Before the State of Israel was founded, Stalin established an autonomous Jewish province farthest east of Russia at the border with China. The administration center was the town of Birobidjan, which is located along the Trans-Siberian railway. Any illusion that the Soviet leader was doing this for altruistic reasons disappeared when he initiated Jewish persecution in this area – 2 years after the province was founded in 1934. In the poetic and multifaceted documentary portrait Birobidjan from 2015, Belgian filmmaker Guy-Marc Hinant, who has a sensitive sense of places in disrepair, tried to find the links between the past and the present to this enigmatic Jewish settlement. His latest documentary, Charleroi, The Land of 60 Mountains, picks up the thread from the dream, which today is a distant memory, of the promised homeland.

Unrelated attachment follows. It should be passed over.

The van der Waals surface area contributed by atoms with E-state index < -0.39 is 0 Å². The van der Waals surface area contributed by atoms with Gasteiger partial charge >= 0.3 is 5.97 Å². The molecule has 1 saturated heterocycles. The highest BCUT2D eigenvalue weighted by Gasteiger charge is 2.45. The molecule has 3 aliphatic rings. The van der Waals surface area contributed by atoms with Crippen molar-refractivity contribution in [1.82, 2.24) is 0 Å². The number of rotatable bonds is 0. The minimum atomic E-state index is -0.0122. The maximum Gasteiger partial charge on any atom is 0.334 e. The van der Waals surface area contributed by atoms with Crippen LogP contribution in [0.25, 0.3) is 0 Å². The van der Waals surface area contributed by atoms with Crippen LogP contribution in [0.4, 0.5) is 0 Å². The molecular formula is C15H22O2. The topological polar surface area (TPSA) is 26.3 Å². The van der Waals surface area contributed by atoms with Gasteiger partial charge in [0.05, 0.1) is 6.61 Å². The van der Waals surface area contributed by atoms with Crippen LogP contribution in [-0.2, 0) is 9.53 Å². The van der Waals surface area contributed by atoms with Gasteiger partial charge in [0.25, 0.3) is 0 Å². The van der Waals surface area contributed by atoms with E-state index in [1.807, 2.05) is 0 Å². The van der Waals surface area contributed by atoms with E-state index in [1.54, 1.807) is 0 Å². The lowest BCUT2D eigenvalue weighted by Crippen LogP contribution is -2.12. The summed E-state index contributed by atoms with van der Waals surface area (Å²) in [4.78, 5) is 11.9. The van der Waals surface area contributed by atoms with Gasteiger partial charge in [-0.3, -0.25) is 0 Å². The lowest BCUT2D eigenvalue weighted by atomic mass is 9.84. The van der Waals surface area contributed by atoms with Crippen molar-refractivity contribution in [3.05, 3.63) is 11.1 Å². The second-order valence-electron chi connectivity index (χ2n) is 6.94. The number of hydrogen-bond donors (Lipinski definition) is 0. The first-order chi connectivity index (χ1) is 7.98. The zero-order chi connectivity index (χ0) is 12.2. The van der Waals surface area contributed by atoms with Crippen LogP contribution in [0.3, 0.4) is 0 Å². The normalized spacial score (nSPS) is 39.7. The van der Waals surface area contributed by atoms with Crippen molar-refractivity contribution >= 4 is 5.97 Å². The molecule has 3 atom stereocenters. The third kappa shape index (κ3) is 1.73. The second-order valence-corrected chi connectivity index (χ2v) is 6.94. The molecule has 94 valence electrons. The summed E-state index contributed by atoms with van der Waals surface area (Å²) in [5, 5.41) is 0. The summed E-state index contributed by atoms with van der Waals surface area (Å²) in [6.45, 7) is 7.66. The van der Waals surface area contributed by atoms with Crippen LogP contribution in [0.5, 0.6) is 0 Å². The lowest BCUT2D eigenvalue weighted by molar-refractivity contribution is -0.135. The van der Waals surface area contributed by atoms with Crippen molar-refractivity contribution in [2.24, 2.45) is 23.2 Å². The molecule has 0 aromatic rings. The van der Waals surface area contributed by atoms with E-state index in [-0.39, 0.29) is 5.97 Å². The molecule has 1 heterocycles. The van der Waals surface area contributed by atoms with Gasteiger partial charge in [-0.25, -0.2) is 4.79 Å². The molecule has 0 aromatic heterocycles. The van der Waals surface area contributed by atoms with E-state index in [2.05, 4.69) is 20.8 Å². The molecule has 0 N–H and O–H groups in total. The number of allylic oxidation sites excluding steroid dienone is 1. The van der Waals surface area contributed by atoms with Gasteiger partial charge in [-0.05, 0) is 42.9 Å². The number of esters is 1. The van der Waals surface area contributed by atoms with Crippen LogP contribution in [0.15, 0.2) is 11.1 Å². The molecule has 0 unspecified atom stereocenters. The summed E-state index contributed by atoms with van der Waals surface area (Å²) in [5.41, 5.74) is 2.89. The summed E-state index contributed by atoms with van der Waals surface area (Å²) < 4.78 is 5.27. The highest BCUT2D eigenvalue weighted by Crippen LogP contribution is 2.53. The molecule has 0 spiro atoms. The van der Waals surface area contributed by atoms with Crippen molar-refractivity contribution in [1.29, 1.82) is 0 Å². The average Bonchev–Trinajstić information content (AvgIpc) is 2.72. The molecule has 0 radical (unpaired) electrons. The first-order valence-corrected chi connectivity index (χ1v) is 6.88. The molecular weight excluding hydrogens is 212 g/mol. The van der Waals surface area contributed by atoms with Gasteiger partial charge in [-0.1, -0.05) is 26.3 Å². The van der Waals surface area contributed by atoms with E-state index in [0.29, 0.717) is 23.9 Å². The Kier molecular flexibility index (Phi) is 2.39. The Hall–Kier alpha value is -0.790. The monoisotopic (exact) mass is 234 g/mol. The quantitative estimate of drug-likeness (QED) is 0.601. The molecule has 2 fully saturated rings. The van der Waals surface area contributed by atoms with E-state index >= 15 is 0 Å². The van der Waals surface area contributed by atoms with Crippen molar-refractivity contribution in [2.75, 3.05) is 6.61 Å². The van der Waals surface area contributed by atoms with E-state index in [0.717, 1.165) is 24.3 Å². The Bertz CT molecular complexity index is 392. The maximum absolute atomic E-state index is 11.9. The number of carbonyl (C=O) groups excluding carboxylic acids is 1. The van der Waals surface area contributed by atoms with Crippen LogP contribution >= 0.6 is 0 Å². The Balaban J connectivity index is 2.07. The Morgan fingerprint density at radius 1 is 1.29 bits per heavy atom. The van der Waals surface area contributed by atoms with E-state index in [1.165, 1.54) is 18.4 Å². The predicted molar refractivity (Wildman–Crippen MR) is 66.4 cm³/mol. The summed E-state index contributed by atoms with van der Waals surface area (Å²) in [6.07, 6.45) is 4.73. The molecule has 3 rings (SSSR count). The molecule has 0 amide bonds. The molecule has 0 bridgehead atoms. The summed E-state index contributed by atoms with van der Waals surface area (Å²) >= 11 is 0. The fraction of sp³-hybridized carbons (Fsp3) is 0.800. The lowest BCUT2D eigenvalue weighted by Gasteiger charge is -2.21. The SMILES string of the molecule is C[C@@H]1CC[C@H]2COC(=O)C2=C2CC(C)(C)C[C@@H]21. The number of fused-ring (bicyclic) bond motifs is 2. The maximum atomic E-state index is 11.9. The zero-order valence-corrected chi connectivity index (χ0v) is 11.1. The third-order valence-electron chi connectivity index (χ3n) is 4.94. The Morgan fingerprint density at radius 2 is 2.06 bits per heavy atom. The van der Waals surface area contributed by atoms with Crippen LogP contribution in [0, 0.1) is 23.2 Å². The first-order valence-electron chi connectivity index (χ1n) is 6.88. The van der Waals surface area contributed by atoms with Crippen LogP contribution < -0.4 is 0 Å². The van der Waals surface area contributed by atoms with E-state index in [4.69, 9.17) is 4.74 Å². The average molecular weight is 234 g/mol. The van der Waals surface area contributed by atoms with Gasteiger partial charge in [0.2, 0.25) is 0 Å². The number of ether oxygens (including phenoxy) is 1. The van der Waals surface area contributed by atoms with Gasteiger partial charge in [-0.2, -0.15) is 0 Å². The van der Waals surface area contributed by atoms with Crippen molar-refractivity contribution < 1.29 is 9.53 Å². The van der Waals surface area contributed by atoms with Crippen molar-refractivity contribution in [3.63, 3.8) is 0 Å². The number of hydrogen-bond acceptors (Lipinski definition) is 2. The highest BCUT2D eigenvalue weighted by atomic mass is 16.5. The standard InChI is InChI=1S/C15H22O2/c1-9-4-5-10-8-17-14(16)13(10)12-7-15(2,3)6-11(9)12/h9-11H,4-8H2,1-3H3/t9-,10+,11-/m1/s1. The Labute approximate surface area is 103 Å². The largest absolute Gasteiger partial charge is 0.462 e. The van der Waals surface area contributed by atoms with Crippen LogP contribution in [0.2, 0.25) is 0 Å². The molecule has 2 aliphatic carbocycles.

A city with many possibilities
The film is inspired by the story of Benjamin Silberberg, who with his family planned to emigrate to Birobidjan from his hometown of Charleroi in 1934. The journey never took place; they were dragged into the war and ended up instead. . .
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